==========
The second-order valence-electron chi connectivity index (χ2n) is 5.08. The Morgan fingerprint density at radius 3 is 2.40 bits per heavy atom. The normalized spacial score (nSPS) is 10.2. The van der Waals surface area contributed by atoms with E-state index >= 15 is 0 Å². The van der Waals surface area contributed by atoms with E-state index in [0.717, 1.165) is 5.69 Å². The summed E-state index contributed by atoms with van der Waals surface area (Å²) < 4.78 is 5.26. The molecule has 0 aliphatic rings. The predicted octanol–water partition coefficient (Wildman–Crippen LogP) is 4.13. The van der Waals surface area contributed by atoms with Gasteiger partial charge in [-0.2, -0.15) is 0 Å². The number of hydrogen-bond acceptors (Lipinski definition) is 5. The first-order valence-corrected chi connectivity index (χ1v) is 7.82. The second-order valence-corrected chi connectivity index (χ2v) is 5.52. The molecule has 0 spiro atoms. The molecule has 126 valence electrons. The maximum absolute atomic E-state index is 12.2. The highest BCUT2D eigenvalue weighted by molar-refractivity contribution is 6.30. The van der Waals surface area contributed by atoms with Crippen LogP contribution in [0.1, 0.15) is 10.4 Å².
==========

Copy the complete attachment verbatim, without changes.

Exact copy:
The second-order valence-electron chi connectivity index (χ2n) is 5.08. The Morgan fingerprint density at radius 3 is 2.40 bits per heavy atom. The normalized spacial score (nSPS) is 10.2. The van der Waals surface area contributed by atoms with E-state index >= 15 is 0 Å². The van der Waals surface area contributed by atoms with E-state index in [0.717, 1.165) is 5.69 Å². The summed E-state index contributed by atoms with van der Waals surface area (Å²) < 4.78 is 5.26. The molecule has 0 aliphatic rings. The predicted octanol–water partition coefficient (Wildman–Crippen LogP) is 4.13. The van der Waals surface area contributed by atoms with Gasteiger partial charge in [-0.2, -0.15) is 0 Å². The number of hydrogen-bond acceptors (Lipinski definition) is 5. The first-order valence-corrected chi connectivity index (χ1v) is 7.82. The second-order valence-corrected chi connectivity index (χ2v) is 5.52. The molecule has 0 spiro atoms. The molecule has 126 valence electrons. The maximum absolute atomic E-state index is 12.2. The highest BCUT2D eigenvalue weighted by molar-refractivity contribution is 6.30. The van der Waals surface area contributed by atoms with Crippen LogP contribution in [0.1, 0.15) is 10.4 Å².